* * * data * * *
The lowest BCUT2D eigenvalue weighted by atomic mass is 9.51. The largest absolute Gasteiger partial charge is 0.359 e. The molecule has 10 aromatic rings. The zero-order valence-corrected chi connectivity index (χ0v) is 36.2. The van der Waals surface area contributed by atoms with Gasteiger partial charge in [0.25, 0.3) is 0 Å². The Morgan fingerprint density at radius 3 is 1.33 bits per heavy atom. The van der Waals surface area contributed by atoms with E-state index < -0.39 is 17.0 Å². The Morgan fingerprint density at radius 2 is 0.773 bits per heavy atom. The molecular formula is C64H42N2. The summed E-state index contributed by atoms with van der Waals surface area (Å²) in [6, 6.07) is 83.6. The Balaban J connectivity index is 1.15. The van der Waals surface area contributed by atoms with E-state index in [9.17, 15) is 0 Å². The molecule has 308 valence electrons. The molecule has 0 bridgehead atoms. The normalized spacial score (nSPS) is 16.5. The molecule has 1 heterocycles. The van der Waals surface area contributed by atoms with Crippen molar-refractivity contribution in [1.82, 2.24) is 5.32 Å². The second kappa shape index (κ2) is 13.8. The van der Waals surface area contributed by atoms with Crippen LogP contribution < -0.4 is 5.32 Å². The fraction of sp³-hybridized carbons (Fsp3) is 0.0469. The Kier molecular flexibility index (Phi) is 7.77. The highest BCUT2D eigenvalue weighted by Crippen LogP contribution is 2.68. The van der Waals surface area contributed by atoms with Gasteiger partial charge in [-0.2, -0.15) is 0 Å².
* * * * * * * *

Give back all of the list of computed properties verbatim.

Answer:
The lowest BCUT2D eigenvalue weighted by atomic mass is 9.51. The largest absolute Gasteiger partial charge is 0.359 e. The molecule has 10 aromatic rings. The zero-order valence-corrected chi connectivity index (χ0v) is 36.2. The van der Waals surface area contributed by atoms with Gasteiger partial charge in [0.25, 0.3) is 0 Å². The Morgan fingerprint density at radius 3 is 1.33 bits per heavy atom. The van der Waals surface area contributed by atoms with E-state index < -0.39 is 17.0 Å². The Morgan fingerprint density at radius 2 is 0.773 bits per heavy atom. The molecular formula is C64H42N2. The summed E-state index contributed by atoms with van der Waals surface area (Å²) in [6, 6.07) is 83.6. The Balaban J connectivity index is 1.15. The van der Waals surface area contributed by atoms with E-state index in [9.17, 15) is 0 Å². The molecule has 308 valence electrons. The molecule has 0 bridgehead atoms. The normalized spacial score (nSPS) is 16.5. The molecule has 1 heterocycles. The van der Waals surface area contributed by atoms with Crippen molar-refractivity contribution in [1.82, 2.24) is 5.32 Å². The second kappa shape index (κ2) is 13.8. The van der Waals surface area contributed by atoms with Crippen LogP contribution < -0.4 is 5.32 Å². The fraction of sp³-hybridized carbons (Fsp3) is 0.0469. The Kier molecular flexibility index (Phi) is 7.77. The highest BCUT2D eigenvalue weighted by Crippen LogP contribution is 2.68. The van der Waals surface area contributed by atoms with Gasteiger partial charge in [-0.2, -0.15) is 0 Å².